The spread or return of species after ice ages

I live in southern Ohio, an area referred to geologically as unglaciated, meaning that the ice sheets from the last ice age did not reach here. I am a bit of a reptile buff. In reading I have done about the distribution of reptiles in Ohio, I frequently run into range discussions that mention species that are found in the glaciated area and not the unglaciated, or vice versa. I am simplistically dividing Ohio in glaciated and unglaciated regions, but it’s a little more complicated than that.

Thinking about those glaciers led me to the following thoughts. If most of Ohio was covered by ice during the last ice age, then reptiles, amphibians and insects must have been entirely absent. The unglaciated areas would probably have been too cold for exothermic species to survive as well.

So my questions. When did the glaciation that covered most of Ohio end? I have done a bit of internet reading and have not seen a firm answer on this question. Maybe a firm answer is not possible. Whenever it may have been, does that mean that all of the species of insects, reptiles and amphibians found in Ohio now migrated here since then?

Per this site, the last retreat of glaciers from Ohio started about 18,000 years ago, and they had retreated to the north of Lake Erie by about 14,000 years ago.

Pretty much all of the exothermic species now found in Ohio would have moved into the area after the glaciers were gone and the non-glaciated areas had warmed up enough so they could survive. However, note that some cold-blooded creatures can survive fairly close to glaciers if the summers are long enough…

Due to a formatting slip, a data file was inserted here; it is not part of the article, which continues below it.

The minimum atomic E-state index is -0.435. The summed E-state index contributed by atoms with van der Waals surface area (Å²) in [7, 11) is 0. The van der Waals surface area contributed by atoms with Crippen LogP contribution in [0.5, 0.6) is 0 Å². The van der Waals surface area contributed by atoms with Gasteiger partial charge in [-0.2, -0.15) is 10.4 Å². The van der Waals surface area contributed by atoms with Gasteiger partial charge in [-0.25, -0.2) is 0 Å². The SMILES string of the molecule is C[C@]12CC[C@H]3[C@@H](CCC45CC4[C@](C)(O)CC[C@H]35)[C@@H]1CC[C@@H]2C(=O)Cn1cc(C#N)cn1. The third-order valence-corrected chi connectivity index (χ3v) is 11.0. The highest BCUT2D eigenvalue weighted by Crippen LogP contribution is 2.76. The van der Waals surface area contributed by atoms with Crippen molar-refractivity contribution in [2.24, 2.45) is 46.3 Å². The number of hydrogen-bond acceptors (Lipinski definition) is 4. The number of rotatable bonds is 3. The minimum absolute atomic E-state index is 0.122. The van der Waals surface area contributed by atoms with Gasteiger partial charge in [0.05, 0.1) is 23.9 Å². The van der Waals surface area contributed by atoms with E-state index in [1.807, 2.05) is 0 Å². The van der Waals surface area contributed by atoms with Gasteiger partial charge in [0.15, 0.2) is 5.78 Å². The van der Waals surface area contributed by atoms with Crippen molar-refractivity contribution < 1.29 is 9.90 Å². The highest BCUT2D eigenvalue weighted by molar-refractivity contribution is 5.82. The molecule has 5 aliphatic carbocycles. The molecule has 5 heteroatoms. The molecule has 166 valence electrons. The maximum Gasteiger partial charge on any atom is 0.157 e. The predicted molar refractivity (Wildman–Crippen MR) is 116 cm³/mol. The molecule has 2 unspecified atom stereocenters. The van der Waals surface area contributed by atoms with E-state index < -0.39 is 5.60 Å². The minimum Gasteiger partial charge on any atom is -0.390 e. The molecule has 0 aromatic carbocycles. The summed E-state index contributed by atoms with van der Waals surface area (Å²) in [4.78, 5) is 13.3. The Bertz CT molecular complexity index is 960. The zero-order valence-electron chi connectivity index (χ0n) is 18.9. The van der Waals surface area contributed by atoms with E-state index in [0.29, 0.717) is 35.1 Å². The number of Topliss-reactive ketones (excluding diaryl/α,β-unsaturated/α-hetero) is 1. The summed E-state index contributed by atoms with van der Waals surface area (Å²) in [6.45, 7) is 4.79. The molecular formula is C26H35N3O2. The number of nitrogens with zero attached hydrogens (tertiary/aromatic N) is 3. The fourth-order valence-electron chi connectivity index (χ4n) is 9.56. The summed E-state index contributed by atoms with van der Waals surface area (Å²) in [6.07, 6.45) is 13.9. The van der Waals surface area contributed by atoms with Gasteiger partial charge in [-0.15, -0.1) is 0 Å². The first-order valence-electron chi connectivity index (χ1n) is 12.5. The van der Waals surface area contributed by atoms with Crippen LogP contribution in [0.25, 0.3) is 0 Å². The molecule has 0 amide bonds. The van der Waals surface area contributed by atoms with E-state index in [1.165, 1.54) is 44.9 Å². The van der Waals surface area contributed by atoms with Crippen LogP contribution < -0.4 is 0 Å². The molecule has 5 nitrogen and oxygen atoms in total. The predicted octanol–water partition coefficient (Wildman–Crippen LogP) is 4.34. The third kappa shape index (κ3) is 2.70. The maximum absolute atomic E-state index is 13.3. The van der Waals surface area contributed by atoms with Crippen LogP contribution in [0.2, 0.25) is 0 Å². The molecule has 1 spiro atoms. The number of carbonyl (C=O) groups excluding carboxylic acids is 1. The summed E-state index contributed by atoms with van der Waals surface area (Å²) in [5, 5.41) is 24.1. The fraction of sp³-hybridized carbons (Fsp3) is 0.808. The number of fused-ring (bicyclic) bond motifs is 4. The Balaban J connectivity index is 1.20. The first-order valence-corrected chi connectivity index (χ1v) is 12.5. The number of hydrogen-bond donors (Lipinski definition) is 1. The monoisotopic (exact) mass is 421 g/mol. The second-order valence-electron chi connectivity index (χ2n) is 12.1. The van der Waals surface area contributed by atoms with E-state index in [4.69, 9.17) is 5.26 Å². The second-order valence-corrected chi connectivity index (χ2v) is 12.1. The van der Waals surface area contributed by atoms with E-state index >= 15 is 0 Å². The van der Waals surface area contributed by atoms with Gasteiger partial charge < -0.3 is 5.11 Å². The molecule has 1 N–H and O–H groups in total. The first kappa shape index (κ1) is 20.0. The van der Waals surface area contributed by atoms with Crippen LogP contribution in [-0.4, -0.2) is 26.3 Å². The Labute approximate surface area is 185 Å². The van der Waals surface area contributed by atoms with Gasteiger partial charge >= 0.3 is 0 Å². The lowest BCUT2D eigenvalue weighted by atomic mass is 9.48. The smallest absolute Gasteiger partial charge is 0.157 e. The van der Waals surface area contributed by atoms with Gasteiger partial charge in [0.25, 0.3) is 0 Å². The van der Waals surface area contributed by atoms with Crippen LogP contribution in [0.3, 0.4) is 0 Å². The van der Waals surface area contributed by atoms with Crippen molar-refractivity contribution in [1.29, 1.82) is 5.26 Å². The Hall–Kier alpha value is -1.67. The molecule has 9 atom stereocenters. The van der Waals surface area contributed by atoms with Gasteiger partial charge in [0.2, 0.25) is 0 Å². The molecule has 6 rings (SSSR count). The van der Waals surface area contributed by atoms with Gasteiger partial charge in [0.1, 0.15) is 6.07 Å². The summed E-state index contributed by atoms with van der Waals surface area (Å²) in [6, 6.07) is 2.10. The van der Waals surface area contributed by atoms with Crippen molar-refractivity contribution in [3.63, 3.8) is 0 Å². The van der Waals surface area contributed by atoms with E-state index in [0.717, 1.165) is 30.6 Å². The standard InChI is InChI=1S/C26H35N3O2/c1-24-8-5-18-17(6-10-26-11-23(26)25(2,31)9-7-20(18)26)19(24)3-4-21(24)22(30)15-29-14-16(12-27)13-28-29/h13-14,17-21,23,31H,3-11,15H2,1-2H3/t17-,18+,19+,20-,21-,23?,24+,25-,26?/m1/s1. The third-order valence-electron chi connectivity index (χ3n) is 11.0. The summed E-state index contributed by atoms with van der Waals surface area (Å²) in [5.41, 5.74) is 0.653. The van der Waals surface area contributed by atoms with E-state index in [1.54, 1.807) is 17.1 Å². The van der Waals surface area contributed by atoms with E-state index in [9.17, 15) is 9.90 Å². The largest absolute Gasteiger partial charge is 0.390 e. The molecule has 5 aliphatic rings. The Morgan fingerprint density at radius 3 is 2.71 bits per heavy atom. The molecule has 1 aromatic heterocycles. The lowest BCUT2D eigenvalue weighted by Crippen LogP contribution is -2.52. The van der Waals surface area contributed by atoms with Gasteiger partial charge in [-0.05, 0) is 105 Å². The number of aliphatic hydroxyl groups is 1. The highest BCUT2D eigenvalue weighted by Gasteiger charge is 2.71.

Thanks, Colibri. One species that interests me in light of your answer is the spotted turtle, which is found only in the glaciated part of the state. It’s basically a coastal plain species south of the Potomac River, but ranges from New England all across southern New York and all of Pennsylvania over to northern Indiana and southern Michigan. It’s a pretty weird distribution, especially given that the species is not generally found in river habitats, but prefers ponds and bogs.

Your link leads to this thread. I know that you answered my timing question, but I suspect that you did not intend for your post to be your cite. :smiley:

Sorry about that. Here it is.

I fixed the link in my post too.

That suggests to me that it might have colonized the Great Lakes area via the large postglacial melt lakes that formed sin the area. Also, areas with glacial pothole lakes might be particularly suited to it.

I think this has more to do with it. I grew up on the boundary of where a glacier reached.
Very different terrain/habitat leads to different species.

I think that due to the relatively brief time period involved, what we are looking at in the previously glaciated areas is reoccupation, not speciation. So the northern part of the range of the spotted turtle makes sense if the lakes were a vector for colonization, even if they are not found in the current lakes. Here is a range map for the spotted turtle. This one shows a gap in Pennsylvania in the mountains. The one in my phone app did not.

I meant different species as in the habitats are more suitable for different species rather than different species evolving. As they reoccupied the area they found the niches that best fit them.

I grew up in South Dakota on the Missouri River. Dad had land on both sides. East River had glaciers and the terrain and soil are different . The wildlife is different with whitetail deer, badgers, gophers, and ducks & geese in the sloughs. West River had no glaciers and it has antelope, grouse, prarrie dogs, and rattle snakes with few natural lakes or sloughs. A little further south, some of the East River land didn’t have glaciers and is more similiar to West River.

Thanks for the clarification.